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Lecture 3

BUS 251 Lecture 3: Chapter 3 notes

Business Administration
Course Code
BUS 251
Maureen Fizzel

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Double-Entry Accounng and the Accounng Cycle
How does the double-entry accounng system work and how does it overcome the
limitaons of the template method?
Double-entry accounng system: requires that each transacon be recorded in a way that
aects at least two accounts
- This method can overcome the limitaon of using the template method by enabling
companies to use hundreds or even thousands of accounts to capture informaon at
the level of detail required to manage the business eecvely
What is the normal balance concept and how it is used?
Normal balance: the balance (debit or credit) that an account is normally expected to have.
- Assets, expenses and losses normally have debit balances (le' side of T account)
- Liabilies, shareholders’ equity, revenues and gains normally have credit balances
(right side of T account)
Each type of accounts is listed in order of liquidity (ability to convert its assets into
cash to be able to meet its obligaons and pay its liabilies)
-General ledger (G/L): T-accounts
Another key dierence between the template method and the double-entry
accounng system is that there are revenue, expense and dividends declared
accounts. At the end of each accounng period, we will transfer the balances to the
retained earnings account.
-Retained earning= opening retained earnings+ net income- dividend declared
Understanding the accounng cycle- what are the steps in the accounng cycle?
Accounng cycle: the sequence of steps that occurs in the recording, summarizing,
and reporng of events in the accounng system
The Chart of Accounts – what is the chart of accounts?
When a company is formed, one of the most crical inial decisions management
makes as they set up the accounng system is to determine what informaon they
need to manage the business.
-The list of all of a company’s account is known as its chart of accounts
-Accounts are listed in the chart of accounts in the order in which they will
appear on the 2nancial statements so that it is easy to locate them in the
general ledger and easier to prepare the 2nancial statement
-If account numbers are assigned to the accounts, a dierent set of account
number will usually be assigned to each secon of the 2nancial statement
Can companies change their chart of accounts and what are the implicaons if they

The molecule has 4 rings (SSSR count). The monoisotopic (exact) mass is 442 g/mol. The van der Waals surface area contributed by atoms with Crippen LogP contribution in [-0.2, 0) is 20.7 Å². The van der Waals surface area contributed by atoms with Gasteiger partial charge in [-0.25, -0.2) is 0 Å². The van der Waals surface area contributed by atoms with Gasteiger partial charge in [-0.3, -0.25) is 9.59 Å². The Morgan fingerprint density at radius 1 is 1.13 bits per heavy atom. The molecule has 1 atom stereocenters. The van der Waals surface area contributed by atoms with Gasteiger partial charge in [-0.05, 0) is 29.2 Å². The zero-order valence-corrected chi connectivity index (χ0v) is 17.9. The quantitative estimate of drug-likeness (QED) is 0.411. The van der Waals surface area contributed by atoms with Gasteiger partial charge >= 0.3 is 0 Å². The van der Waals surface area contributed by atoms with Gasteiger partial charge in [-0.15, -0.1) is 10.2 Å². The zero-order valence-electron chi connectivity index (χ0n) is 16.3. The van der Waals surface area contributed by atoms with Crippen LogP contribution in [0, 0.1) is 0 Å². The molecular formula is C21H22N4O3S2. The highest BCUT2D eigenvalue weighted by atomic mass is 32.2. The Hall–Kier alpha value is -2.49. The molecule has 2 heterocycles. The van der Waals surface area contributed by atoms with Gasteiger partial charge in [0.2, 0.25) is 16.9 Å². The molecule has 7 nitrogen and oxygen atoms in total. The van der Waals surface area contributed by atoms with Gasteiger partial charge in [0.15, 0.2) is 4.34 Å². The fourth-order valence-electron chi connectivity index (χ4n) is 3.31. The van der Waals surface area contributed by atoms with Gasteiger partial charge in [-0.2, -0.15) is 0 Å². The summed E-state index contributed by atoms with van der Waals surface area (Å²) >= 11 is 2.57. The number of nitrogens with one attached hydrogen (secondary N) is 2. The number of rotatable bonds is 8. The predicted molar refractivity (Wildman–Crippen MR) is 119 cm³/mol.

Yes, companies can add new accounts when they enter into new types of operaons,
open new locaons, wish to capture informaon at a dierent level of detail, etc.

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They can also delete accounts that are no longer required.
Opening Balance – What is the di$erence between permanent and temporary
Permanent accounts: accounts with balances that carry over from one period to the
-Assets, liabilies, and shareholders’ equity accounts are permanent accounts
Temporary accounts: accounts with balances that are closed at the end of each
accounng period
-Revenue, expenses, and dividends declared accounts are temporary accounts
Transacon Analysis and Recording – how are transacons iden&ed?
Transacon analysis: involves idenfying whether an event or transacon has
occurred and, if so, determining its eects on the companys accounts.
-Evidence of a transacon or event: some sort of source document
-When a transacon or event has occurred, the accountant must analyze it to
determine what accounts have been aected and how the transacon should
be recorded
How are transacons recorded in the general journal?
The inial entries are usually made in the general journal – a chronological lisng of
all the events that are recorded in the accounng system
-Are always dated and are normally numbered sequenally
-The accounts are being debited are listed 2rst, followed by the accounts being
credited. The credit porons are indented. Then, an explanaon of the
transacons is generally included for future references.
-Dollars signs are omi8ed from journal entries
Compound journal entry: journal entries that aects more than two accounts
Contra-asset account: an asset account, but its normal balance is contrary or
opposite to what an asset account would normally have (ex: accumulated
depreciaon account)
Carrying amount: cost of the property, plant, and equipment less the accumulated
depreciaon on that asset
Summarizing the informaon from the general journal is known as posng to the
general ledger (or posng)
Why are transacons also recorded in the general ledger?
To prepare 2nancial statements, the accounts would have to go through this process
for all of the accounts in order to determine their ending balances.
Posng: process of transferring the informaon from the journal entries to the ledger
-Each account in the ledger represents a separate, special T account
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